When Bonifacio was born, there was nothing spectacular about him, save that what he would eventually do for his people he lovingly called Haring Bayang Katagalugan. Through the years, he has been used as a propaganda of Marxism, a political tool by Quezon against Aguinaldo, a hero who would be pitted against another hero, Jose Rizal. But remove all these embellishments, and we have a man who was as normal and commonfolk as we all are and could be. His idea of progress encapsulated in the Tagalog word “ginhawa” still reverberates in our national consciousness.
We now know that he was not that poor as proletariat (Mabini was poorer than him), he was not that impatient and impulsive as portrayed in many monuments (the screaming Bonifacio stereotype), that to say that he was from Tondo doesn’t mean he was a goon or a political warlord, but simply lived in one of the most exciting economic quarter in the Spanish province of Manila that is, as a presenter in the Bonifacio 150 conference at UP would say, a hotbed for new and radical ideas. We know from historical records that his tactics in Manila (countering the accusations of the Magdalo faction that he was not a good strategist), although foiled, was still ingenious given that he was managing troops larger than that of Cavite. We also know that although he did not finish school, he was an avid reader, who read Victor Hugo, the biographies of American presidents, who was a fan of the ideas of Rizal embedded in the two Rizalian novels of Noli Me Tangere and El Filibusterismo. It is safe to say that in the context of the entire Asian region, the idea that a colonized man, an indio can rise up and govern his country without the strength of world superpowers was not only inspired by Rizal—it was revolutionary in Asia at the time. He established a nationwide movement of Filipino revolutionaries he called KKK or Kataastaasang Kagalanggalangang Katipunan ng mga Anak ng Bayan, the first group of that nature in Asia.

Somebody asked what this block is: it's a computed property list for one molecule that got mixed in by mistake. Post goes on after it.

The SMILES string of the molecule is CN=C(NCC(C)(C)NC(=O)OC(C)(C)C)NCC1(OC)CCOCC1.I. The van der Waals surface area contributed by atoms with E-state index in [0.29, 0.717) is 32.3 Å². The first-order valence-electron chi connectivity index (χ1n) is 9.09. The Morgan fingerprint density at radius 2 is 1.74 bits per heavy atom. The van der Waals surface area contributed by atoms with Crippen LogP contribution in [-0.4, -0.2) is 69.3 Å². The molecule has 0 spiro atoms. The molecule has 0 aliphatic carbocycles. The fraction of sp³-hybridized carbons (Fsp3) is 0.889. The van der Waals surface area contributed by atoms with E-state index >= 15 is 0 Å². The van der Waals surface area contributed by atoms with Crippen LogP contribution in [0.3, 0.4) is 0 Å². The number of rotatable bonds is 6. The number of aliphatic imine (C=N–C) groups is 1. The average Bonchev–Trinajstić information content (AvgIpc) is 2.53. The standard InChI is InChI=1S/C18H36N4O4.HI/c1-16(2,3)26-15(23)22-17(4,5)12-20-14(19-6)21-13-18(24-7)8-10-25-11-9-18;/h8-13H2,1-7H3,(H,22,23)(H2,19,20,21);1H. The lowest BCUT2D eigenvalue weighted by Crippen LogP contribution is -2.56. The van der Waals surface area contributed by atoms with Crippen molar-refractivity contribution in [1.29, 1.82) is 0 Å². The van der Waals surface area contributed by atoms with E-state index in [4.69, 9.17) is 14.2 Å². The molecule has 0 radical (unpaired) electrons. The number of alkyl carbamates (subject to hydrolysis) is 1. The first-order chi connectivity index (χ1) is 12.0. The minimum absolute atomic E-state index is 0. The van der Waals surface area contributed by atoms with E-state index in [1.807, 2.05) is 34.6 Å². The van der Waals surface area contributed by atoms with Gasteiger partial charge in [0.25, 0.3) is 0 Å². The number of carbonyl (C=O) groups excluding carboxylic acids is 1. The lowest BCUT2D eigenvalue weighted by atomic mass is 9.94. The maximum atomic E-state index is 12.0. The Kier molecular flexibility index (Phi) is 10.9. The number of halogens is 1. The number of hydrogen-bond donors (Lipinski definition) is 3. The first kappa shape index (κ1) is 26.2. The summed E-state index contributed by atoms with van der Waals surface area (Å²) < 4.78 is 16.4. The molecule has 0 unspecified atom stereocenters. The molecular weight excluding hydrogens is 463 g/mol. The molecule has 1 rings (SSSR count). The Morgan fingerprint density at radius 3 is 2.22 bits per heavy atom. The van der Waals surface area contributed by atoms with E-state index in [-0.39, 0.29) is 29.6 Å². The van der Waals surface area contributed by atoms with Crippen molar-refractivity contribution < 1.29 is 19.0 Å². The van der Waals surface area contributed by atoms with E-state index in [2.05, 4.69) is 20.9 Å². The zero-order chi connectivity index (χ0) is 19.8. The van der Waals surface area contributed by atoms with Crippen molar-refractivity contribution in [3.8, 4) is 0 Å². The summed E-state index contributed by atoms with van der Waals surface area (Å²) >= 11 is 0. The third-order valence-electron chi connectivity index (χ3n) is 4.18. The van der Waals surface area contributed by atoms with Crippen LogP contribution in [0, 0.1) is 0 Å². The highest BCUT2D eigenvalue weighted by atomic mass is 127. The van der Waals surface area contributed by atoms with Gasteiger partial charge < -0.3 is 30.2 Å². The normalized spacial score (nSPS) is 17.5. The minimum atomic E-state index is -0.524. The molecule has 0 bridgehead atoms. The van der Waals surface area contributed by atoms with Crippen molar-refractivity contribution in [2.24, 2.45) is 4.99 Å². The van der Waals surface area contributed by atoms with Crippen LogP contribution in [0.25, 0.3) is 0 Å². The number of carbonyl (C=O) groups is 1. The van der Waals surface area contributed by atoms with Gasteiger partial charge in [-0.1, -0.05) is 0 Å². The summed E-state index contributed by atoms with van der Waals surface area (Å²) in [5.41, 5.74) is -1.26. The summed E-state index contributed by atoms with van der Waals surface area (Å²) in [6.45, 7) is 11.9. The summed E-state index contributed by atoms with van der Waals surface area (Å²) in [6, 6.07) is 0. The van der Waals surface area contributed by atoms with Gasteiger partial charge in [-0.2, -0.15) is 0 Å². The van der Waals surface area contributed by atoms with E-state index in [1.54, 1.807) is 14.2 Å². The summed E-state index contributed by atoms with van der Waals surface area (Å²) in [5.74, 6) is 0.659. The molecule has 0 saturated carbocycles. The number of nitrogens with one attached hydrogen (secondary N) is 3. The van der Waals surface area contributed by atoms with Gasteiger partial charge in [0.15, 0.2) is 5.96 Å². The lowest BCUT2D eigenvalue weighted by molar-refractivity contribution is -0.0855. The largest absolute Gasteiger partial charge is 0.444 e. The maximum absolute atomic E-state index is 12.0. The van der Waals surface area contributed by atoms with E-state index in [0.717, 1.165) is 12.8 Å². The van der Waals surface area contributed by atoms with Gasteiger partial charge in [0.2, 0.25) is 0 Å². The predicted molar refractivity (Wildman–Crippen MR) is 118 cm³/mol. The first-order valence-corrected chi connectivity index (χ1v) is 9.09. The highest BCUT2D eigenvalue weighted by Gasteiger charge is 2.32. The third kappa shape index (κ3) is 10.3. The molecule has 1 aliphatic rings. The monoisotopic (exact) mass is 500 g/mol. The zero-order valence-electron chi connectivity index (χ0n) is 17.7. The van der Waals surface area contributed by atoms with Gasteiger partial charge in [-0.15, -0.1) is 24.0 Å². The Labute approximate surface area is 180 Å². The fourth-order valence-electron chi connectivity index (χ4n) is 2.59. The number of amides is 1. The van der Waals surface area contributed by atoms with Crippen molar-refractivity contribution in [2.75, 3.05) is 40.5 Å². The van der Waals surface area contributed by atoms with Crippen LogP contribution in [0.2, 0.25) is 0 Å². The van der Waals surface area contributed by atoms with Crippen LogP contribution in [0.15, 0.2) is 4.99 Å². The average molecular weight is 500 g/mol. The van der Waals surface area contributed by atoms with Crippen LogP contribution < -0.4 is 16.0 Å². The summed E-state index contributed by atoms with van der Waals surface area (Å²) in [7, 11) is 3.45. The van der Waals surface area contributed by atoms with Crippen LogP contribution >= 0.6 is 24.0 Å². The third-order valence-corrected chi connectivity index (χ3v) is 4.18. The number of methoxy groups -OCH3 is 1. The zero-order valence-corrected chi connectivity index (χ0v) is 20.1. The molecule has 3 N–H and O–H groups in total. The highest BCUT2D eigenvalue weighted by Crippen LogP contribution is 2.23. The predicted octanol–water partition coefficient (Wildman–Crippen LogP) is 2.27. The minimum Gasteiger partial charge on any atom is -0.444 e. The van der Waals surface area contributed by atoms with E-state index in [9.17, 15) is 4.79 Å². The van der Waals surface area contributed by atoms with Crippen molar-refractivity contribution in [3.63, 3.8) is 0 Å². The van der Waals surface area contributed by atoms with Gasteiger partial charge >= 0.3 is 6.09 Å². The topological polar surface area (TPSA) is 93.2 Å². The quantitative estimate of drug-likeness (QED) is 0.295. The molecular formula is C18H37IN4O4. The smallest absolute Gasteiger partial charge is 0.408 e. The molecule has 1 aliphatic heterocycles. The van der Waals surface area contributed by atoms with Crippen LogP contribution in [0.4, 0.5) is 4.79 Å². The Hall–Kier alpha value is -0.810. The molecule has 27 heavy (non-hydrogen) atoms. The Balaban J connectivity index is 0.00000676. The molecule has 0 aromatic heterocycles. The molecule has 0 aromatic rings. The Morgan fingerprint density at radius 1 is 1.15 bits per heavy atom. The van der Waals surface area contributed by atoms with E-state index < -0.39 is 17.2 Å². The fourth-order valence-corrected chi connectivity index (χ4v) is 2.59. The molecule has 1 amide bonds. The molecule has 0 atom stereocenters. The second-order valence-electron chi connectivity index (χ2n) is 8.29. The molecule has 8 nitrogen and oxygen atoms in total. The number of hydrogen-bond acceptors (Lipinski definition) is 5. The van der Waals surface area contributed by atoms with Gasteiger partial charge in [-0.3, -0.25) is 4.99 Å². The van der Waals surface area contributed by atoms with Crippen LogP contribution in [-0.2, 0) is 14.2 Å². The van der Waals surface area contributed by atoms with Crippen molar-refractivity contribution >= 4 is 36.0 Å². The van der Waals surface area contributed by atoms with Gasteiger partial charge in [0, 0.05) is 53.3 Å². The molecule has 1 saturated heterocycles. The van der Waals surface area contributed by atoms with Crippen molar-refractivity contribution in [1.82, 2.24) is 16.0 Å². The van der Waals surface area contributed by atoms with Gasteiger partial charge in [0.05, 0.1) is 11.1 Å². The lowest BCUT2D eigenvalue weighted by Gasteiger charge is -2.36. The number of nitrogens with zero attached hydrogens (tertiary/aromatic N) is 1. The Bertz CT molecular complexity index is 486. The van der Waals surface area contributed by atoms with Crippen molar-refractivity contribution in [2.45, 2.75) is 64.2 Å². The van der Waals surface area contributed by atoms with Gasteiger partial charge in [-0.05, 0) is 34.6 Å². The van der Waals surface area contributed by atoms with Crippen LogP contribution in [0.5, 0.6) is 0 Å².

Bonifacio’s death is still an issue of controversy, and that his death brought about by his fellow revolutionaries in Cavite only proves that the problems of the ‘social cancer’ written by Rizal is still true, and that even in the injustice done to him, the Filipino people still applauds him louder than Aguinaldo.
Gregoria de Jesus, who searched the mountains to look for his body, and Artemio Ricarte, including Macario Sakay, who continued his legacy even after the Biak-na-Bato pact. Only a heart like Bonifacio could set ablaze hearts like these heroics.
We honor the man, for who he really is. He believed that freedom, even if it is at a high cost, can be sought and achieved, despite the depravity of his nation. It is to this that tearfully, this historian acknowledge the giant that was Andres.
“Aling pag-ibig ang hihigit kaya, sa pagkadalisay at pagkadakila… sa pag-ibig sa tinubuang lupa. Wala na nga. Wala.”
Salud, Supremo! Maligayang ika-150ng kaarawan! The first president of the Filipino nation.
*The Andres Bonifacio bust by the great Filipino sculptor Guillermo Tolentino. Take note of Bonifacio’s name in Baybayin below the bust.
Maligayang Kaarawan, Supremo! :D